Last week, a diverse group of recovery experts met on Capitol Hill to talk about their programs and the role of recovery support in the treatment continuum. The forum was part of the “Translating Science into Practice” series and was sponsored by the Addiction Policy Forum, the National Criminal Justice Association (NCJA) and Faces & Voices of Recovery (FAVOR).
Jessica Nickel, executive director of the Addiction Policy Forum, led off the Oct. 24 meeting by noting that the Comprehensive Addiction and Recovery Act, signed into law this summer, lays out the framework for including recovery support as a key tool in fighting addiction.
Many of the speakers introduced themselves as individuals in long-term recovery. Patty McCarthy Metcalf, executive director of Faces & Voices of Recovery, in recovery for more than 26 years, said that the people who provide peer-based recovery services are themselves in recovery. FAVOR supports “all pathways to recovery,” as does its Association of Recovery Community Organizations (ARCO). This includes medications, faith-based and “natural” recovery, she said. More than 100 organizations now belong to ARCO, said Metcalf.
Scott Strode, founder and executive director of Phoenix Multisport, helps people find recovery through physical activity. A recovering alcoholic, Strode learned that his problems started with trauma in childhood. “I was self-medicating the pain,” he said. And in his early 20s, he learned to “heal my self-esteem” by climbing to the top of a mountain. Phoenix Multisport welcomes “anybody who has 48 hours clean and sober,” and operates in four states. Participants have to adhere to a code of conduct, which Strode summed up as not allowing anything that is “not nurturing” into the program.
One theme that came up repeatedly was that recovery supports are not treatment. “We’re talking about nonclinical, community-based support,” said Metcalf. “This is very different from the organized treatment network that is out there.”
Some people go to Phoenix Multisport directly from formal treatment programs, said Strode. “Treatment is great; it’s one piece of the continuum,” he said. “But we have to help people to get sustained recovery, and acute care won’t solve that.”
Strode said there was a lack of funding going to recovery supports. “A huge river of funding is going into treatment,” he said. “And we see people relapse as they come out of formal treatment programs, so we started this.”
The naloxone-recovery link
One of the gaps in the treatment continuum revealed by opioid overdoses is that when someone is rescued by a dose of naloxone, they are frequently not interested in treatment, and lost to the health care system after discharge from the emergency department. Michelle Harter, manager of Anchor Recovery, based in Providence, Rhode Island, described her program, which includes many types of recovery support and is well-known for its link that helps patients rescued from opioid overdoses with naloxone (see ADAW, Oct. 26, 2015). Once patients decide to participate in recovery support, they are given access to the services, which include meetings (12-Step, SMART Recovery, special groups) as well as art therapy, social activities and more. “We help them get a driver’s license, get a job, get insurance on the ACA [Affordable Care Act],” she said. Based on the Connecticut Community for Addiction Recovery training module (see ADAW, Aug. 26, 2013), Anchor now employs 43 coaches and has two operating centers and two pop-up centers. There are also recovery supports offered in prisons through the Rhode Island Department of Corrections. “We’re trying to develop a career ladder so more and more coaches are available for recovery support,” she said. “It’s not just about detox and treatment; it’s about one day at a time.”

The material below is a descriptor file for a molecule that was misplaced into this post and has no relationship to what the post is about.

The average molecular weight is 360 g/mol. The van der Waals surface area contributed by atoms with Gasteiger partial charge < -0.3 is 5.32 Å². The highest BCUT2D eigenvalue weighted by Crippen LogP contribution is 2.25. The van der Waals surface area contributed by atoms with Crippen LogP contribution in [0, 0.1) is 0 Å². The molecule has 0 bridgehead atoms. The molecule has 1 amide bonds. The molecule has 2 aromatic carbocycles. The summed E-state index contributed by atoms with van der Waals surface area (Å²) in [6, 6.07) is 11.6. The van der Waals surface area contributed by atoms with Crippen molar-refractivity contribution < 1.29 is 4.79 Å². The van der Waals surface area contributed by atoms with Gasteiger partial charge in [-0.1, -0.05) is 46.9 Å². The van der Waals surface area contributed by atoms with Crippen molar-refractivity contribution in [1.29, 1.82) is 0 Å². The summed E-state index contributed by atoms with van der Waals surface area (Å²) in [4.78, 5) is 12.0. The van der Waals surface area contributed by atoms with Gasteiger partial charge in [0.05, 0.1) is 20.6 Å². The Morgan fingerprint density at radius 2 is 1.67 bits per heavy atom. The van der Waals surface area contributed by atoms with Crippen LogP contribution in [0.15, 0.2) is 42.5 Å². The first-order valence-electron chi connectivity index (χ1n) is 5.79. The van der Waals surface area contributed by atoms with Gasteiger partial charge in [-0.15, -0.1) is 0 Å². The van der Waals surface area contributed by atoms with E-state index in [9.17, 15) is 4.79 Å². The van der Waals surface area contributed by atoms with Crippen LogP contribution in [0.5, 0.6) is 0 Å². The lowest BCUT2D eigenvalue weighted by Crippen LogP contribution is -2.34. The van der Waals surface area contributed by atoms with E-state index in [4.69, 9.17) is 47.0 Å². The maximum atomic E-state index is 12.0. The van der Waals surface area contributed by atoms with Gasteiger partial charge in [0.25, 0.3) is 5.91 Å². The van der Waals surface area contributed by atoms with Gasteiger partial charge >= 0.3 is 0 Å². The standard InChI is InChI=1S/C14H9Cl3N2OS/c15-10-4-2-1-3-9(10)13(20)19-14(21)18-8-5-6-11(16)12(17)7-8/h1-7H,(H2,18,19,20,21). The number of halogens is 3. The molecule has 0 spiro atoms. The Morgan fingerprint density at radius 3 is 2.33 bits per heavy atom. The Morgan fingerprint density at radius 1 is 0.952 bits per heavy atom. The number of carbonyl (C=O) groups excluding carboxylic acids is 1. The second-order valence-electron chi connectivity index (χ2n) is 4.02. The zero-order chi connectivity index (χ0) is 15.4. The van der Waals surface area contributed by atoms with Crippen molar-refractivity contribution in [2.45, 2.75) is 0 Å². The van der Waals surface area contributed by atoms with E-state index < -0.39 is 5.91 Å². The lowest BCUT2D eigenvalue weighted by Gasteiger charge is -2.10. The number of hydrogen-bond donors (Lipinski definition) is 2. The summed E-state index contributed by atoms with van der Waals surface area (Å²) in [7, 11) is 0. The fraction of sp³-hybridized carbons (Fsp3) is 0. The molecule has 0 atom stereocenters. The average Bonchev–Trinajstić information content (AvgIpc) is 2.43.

George O’Toole, a recovery coach with Anchor Recovery, described the program in which emergency departments call to request help after a patient comes in with an overdose. If the patient is interested, Anchor sends a coach. “We try to get them into recovery support,” said O’Toole. These calls can also be initiated by EMS, he said. “We’re aware that they’re not always interested in treatment,” said O’Toole of the overdose victims. “All they think of is that you just ruined their high.” But the coaches “give them something to think about,” he said. The next day, the coach follows up with a phone call. So far, 1,400 people rescued by naloxone have been contacted by Anchor in the past 29 months. Out of this number, 82 percent have been met with, many of whom continue to engage in recovery support services, he said.
Helping family members
At FAVOR Greenville in South Carolina, Executive Director Rich Jones focuses on family members. Of the more than 8,000 people enrolled, most are family members. “Put yourself in the shoes of parents,” he said. “Think about what it’s like to hear that your son or daughter is using heroin. It’s completely baffling — people don’t know where to go, who to talk to.”